As the sole viable candidate running in the Vice-President (Academic) race, there’s no question as to whether or not Shane Scott should have this election in the bag. But is he really the best candidate for the position? The answer to that question isn’t quite as clear cut.
Worth mentioning is the fact that on a campus of nearly 40,000 students, approximately 30,000 of which are in undergraduate studies and are therefore technically qualified to run for a Students’ Union executive position, only one person is running for this position (alongside a joke-candidate hamster for good measure). If this proportion isn’t indicative of the all-too-high levels of apathy facing student governance, I don’t know what is.
That being said, Scott is highly qualified to hold this position. Like most SU candidates, he is in his fourth year of a degree in political science. He has worked extensively with the Minister of Education, served as the Students’ Council President, and has most recently spent his time as a research analyst with the Students’ Union itself. The insights into both the relationship between the provincial government and our educational institution, as well as the students in the institution itself that Scott should have as a result of these experiences do put him in a great position to become the new Vice-President (Academic).
However, what matters more than his qualifications are his ideas. One of Scott’s main platform points is lending support to student representatives. He emphasizes that a level of equality between the university and its student representatives be put in place, instead of the current hierarchy-like relationship. What is arguably more important is how seriously he will be taken in the face of the university when representing the rest of the student body’s concerns, rather than the very few elected representatives. Scott touched on this point during the Myer Horowitz forum, but did not give an adequate explanation for this discrepancy.
Another important focus of his campaign is recognizing diverse identities on campus. This is a phrase he has thrown around throughout the election process with little explanation as to how he intends to do so. So many students are left out of the governing process due to a lack of understanding of their diverse backgrounds and histories, and how these affect the way that every student needs to be treated. This is something that Scott has touched on many times. There is, however, a hole in this acknowledgement, and that is for specificity. Scott mentioned the struggles of indigenous students only when asked about it directly, acknowledging a missing seat at the table of discussion, but it is not mentioned at all in his platform, which happens to feature a focus on diversity. It seems like the concept of decolonization is one that has occurred to him, though only briefly.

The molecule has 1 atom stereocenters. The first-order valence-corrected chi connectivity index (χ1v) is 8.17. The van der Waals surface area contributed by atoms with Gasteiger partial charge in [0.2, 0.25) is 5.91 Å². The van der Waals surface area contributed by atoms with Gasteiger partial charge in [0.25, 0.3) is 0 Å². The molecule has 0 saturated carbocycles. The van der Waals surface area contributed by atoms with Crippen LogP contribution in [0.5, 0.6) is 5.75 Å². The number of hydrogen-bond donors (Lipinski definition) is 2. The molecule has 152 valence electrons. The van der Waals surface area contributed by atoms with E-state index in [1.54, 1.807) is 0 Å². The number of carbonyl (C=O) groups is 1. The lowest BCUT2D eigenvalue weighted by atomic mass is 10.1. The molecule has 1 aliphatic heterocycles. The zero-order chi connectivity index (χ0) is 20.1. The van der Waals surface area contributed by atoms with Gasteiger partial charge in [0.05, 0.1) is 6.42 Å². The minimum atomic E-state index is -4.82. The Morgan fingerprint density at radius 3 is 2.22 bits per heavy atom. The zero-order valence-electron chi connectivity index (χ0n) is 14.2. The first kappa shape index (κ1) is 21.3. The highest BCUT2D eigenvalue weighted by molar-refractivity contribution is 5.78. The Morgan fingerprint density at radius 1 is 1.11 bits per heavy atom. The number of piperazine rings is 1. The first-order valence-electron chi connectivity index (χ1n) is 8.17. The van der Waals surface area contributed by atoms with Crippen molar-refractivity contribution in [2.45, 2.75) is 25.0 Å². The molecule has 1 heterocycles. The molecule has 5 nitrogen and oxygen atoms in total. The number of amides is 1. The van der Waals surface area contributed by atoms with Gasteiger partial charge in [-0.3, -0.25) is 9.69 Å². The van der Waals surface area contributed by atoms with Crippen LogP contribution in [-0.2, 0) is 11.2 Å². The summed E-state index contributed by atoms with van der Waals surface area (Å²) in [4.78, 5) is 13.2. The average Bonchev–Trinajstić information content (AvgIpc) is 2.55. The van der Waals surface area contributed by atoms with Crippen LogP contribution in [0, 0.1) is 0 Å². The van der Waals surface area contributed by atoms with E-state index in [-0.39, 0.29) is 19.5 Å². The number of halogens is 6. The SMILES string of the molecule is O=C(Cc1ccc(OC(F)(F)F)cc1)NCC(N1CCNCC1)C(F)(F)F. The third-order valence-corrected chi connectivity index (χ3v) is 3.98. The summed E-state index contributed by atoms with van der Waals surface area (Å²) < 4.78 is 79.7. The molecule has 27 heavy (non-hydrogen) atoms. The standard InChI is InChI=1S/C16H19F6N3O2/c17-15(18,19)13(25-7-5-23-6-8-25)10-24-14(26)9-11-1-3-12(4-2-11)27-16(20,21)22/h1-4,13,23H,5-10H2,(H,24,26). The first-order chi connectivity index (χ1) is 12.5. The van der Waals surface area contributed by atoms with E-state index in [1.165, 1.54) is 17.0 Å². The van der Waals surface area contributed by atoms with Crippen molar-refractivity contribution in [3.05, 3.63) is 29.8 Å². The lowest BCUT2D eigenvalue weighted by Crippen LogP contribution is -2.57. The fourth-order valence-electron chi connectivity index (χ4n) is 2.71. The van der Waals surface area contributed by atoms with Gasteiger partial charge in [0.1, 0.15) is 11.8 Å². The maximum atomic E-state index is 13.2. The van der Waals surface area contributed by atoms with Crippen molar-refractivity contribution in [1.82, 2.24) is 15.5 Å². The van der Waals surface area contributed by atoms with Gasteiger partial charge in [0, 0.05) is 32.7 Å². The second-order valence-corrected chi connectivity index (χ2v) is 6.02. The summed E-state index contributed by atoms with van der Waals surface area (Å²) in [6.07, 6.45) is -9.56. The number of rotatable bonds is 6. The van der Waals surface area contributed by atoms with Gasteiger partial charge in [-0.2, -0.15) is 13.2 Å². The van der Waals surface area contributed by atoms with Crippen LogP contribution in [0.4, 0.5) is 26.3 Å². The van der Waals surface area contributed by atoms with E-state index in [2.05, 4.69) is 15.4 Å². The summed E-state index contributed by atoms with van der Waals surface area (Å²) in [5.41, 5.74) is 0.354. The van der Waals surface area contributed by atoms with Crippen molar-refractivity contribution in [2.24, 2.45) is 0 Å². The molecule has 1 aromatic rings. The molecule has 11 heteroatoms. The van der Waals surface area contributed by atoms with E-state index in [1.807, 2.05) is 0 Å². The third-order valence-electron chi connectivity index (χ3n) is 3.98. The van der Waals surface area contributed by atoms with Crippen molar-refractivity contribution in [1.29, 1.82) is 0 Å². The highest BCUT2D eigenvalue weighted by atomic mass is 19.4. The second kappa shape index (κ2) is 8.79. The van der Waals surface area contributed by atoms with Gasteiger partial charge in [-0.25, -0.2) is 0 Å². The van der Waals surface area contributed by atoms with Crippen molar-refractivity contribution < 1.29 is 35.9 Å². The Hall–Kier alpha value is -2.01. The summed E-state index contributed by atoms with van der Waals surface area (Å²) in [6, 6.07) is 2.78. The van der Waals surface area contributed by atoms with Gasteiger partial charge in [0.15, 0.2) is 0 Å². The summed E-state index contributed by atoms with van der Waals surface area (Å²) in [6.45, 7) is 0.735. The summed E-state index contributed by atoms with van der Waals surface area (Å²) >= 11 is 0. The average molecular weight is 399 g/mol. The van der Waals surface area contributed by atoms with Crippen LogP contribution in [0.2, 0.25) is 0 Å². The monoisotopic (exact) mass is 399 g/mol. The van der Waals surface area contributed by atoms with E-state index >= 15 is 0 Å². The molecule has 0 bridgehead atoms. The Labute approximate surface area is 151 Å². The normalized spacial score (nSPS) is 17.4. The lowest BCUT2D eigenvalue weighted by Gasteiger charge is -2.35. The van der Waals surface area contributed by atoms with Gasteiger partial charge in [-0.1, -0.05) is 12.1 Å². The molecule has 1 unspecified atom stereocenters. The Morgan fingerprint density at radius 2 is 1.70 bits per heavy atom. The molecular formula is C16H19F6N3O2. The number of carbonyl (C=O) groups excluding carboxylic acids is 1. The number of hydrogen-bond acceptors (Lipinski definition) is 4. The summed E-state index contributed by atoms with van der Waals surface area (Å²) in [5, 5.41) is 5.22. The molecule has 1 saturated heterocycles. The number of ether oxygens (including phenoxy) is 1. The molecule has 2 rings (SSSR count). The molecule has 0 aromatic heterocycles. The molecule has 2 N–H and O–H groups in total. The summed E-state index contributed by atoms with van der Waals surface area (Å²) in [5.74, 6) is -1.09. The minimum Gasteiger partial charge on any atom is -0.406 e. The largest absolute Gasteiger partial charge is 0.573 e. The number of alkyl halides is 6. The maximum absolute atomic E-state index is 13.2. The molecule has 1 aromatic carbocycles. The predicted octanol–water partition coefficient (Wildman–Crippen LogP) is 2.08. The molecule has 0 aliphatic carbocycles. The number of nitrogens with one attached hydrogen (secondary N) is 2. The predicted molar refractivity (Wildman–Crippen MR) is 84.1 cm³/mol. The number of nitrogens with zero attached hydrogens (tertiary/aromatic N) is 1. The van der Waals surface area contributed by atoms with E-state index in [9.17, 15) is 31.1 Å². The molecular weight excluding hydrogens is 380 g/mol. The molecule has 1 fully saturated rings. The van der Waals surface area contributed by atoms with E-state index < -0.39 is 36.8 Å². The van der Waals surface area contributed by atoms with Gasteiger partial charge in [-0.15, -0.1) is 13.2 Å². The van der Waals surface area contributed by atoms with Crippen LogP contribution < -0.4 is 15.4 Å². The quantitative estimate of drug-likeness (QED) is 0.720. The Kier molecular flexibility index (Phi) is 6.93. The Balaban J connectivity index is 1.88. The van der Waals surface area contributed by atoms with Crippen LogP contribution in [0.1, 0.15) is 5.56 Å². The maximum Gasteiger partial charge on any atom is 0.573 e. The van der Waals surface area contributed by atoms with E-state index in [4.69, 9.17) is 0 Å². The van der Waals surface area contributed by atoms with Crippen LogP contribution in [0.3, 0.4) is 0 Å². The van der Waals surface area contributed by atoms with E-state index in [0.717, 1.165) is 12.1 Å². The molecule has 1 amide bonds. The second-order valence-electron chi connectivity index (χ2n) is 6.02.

Running unopposed, Scott is almost guaranteed a win in this election. But he doesn’t particularly stand out as a candidate. One thing that he is missing is confidence in his own points. Though his platform seems assertive enough, however his speeches and answers at forums told a vastly different story. If Scott lacks a certain level of confidence in his own ideas, it makes it incredibly difficult for students to place their votes in his shaky hands.
Despite this, we wouldn’t be better off in the tiny paws of Banana the Hamster than we will the shaky hands of Shane Scott, and he is definitely favourable to the None of the Above (NOTA) option, so my vote is with Scott. I can only hope that when he is inevitably elected, he will consolidate his ideas into implementable changes that will benefit the diverse student body he hopes to represent.